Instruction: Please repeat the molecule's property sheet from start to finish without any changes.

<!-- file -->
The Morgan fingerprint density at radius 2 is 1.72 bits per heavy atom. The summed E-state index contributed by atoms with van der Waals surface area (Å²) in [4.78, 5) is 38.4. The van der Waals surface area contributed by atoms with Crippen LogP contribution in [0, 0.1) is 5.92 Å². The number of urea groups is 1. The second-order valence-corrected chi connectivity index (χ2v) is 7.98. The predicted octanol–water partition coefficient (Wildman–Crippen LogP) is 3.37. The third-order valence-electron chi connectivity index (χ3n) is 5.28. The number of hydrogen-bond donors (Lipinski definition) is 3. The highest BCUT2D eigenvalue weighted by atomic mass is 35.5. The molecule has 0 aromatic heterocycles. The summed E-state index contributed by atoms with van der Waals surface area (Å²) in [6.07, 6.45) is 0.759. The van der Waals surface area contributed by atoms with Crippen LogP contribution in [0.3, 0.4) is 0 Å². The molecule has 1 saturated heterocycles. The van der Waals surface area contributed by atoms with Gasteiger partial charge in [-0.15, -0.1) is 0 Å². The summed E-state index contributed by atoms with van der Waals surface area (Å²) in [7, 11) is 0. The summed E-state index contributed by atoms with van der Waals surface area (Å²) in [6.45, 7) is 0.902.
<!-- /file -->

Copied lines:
The Morgan fingerprint density at radius 2 is 1.72 bits per heavy atom. The summed E-state index contributed by atoms with van der Waals surface area (Å²) in [4.78, 5) is 38.4. The van der Waals surface area contributed by atoms with Crippen LogP contribution in [0, 0.1) is 5.92 Å². The number of urea groups is 1. The second-order valence-corrected chi connectivity index (χ2v) is 7.98. The predicted octanol–water partition coefficient (Wildman–Crippen LogP) is 3.37. The third-order valence-electron chi connectivity index (χ3n) is 5.28. The number of hydrogen-bond donors (Lipinski definition) is 3. The highest BCUT2D eigenvalue weighted by atomic mass is 35.5. The molecule has 0 aromatic heterocycles. The summed E-state index contributed by atoms with van der Waals surface area (Å²) in [6.07, 6.45) is 0.759. The van der Waals surface area contributed by atoms with Crippen LogP contribution in [0.3, 0.4) is 0 Å². The molecule has 1 saturated heterocycles. The van der Waals surface area contributed by atoms with Gasteiger partial charge in [-0.15, -0.1) is 0 Å². The summed E-state index contributed by atoms with van der Waals surface area (Å²) in [7, 11) is 0. The summed E-state index contributed by atoms with van der Waals surface area (Å²) in [6.45, 7) is 0.902.